I’m In a Fowl Mood Today

Turkey parade

I’m in a fowl mood because it seems like I’m surrounded by the feathered creatures day and night.  Stepping out the door, I see a group of wild turkey parading before me.  It’s a sight I always enjoy, and it gets me to thinking about the domestic fowl we (“we” – meaning Retta) raise as a hobby.

The old hen house

Here is one of our hen houses, which you may have seen in previous posts.  We use this building to house our guineas, whose numbers range variously from a few, to several dozen, depending on the time of year and activity of the local predators.

Broody guinea hens

Usually, our guineas would find some secluded spot in the tall pasture grasses in which to lay their eggs.  This year, however, several have decided to utilize the nesting boxes that are installed in the hen house.  They have been very broody as well, sitting on the eggs in quite a maternal fashion, patiently waiting for the eggs to hatch and the new-born chicks to emerge from their confining shell.

 Hatchling nest litter

Daily, Retta inspects the nest boxes, and when she finds newly hatched keets, she removes them from the box, leaving behind the litter of egg shells and feathers that you see in the photograph above.  To date, we have 36 little keets, and the number grows daily.

Temporary guinea keet nursery

We place the new-born keets into our makeshift nursery, which is comprised of a couple of livestock water tanks, having a bed of pine shavings and warmth provided by a pair of incandescent heat lamps.

Guinea keets

We will keep these fine looking guinea keets indoors, under our watchful eyes, until such time as their feathers come in fully and they grow to a more substantial size.  Then, it’s back out to the hen house for them, where we will keep them penned up for a few weeks.  After that, when the keets are large enough, we will begin letting them out of the hen house during the day, so that they can go about their glorious job of devouring thousands upon thousands of those ticks that we all love to hate so much.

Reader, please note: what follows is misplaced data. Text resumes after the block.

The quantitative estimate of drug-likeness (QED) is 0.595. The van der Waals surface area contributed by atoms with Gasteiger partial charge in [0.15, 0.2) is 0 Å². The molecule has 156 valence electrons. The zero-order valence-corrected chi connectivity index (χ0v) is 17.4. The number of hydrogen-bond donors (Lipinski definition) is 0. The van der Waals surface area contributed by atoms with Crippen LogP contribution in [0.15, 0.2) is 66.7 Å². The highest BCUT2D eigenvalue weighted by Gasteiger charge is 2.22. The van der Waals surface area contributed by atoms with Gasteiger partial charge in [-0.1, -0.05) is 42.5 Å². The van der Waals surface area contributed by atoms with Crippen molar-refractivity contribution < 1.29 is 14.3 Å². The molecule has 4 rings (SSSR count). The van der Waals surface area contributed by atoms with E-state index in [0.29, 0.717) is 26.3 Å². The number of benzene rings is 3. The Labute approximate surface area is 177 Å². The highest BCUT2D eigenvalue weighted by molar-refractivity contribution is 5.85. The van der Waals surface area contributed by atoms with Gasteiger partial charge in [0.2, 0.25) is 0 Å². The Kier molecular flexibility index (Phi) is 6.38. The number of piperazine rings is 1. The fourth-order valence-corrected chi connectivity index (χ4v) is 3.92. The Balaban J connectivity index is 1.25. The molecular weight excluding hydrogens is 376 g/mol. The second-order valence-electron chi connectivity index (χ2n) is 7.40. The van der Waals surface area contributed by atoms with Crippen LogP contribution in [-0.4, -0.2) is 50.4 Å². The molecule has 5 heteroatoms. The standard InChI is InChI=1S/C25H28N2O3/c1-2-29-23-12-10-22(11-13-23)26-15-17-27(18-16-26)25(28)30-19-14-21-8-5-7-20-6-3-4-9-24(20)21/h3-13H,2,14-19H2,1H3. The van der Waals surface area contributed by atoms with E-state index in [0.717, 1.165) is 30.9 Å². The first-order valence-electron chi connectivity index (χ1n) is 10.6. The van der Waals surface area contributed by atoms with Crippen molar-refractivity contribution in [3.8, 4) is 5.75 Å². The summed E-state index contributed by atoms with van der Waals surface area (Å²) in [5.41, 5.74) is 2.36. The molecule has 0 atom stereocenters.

New hen house for the chickens

Meanwhile, you may remember a post where we took a ride across Bull Shoals Lake on the Peel Ferry, the sole surviving Arkansas public auto ferry.  Ostensibly, the reason for that ride was to look over some professionally built hen houses, to determine if we should buy, rather than build, a new domicile for the chicks Retta had ordered from a local hatchery.  You can probably tell from the excellent workmanship of the new hen house in the picture above that we opted to buy, rather than build.  After looking at the cost of materials to build an equivalent structure, it turned out being worth our while to purchase this hen house.  It is sturdy, portable, and heavily constructed with quality materials by a group of Amish craftsmen in the Seymour, Missouri area.

Hen house interior

The interior has a translucent fiberglass panel to allow light into the house, and features 6 nesting boxes, perches, and slide-out litter drawers beneath the perches.  There is access to the protected outdoor “yard” area from within the house, and it is all protected from the weather with well-built metal roofing.

Egg doors for nesting boxes

The nesting boxes have doors that open up from the outside, so that we can easily collect the eggs that the hens will begin laying sometime soon.

Chickens enjoying the shade of the hen house

Here are just a few of the young chickens that now call this hen house their home.  They say variety is the spice of life, and we seem to be pretty well-seasoned with this eclectic mix of chicken breeds, which includes assorted Polish chickens, Silkies, and Spitzhaubens.

So now, perhaps, you understand why I sometime feel that I’m in a fowl, fowl mood.

3 thoughts on “I’m In a Fowl Mood Today

  1. I love the photos of your guineas!! We are raising have 4 pearls , 2 baby whites and 2 baby lavenders, no one besides myself loves these guys… (along with some chickens… i love those SILKIES, not too bright, but so much fun)

    I have so many questions… I’m not sure if ours are laying eggs or not, at least i haven’t seen them do it yet… we get a brownish /pink speckled white egg which i suspect is theirs but I’m not sure… do you have any advice on this?

    I was look at the nesting boxes you have metal ones in the photo of the guineas, where can i find those? We built a temporary coop and nest box set up, but its pretty mediocre and i’d love to upgrade!! Any ideas or suggestions would help!

    You have a beautiful property, and there are many things i envision for my property and am working to accomplish, you have many of them already installed! Thank you for sharing this !!!

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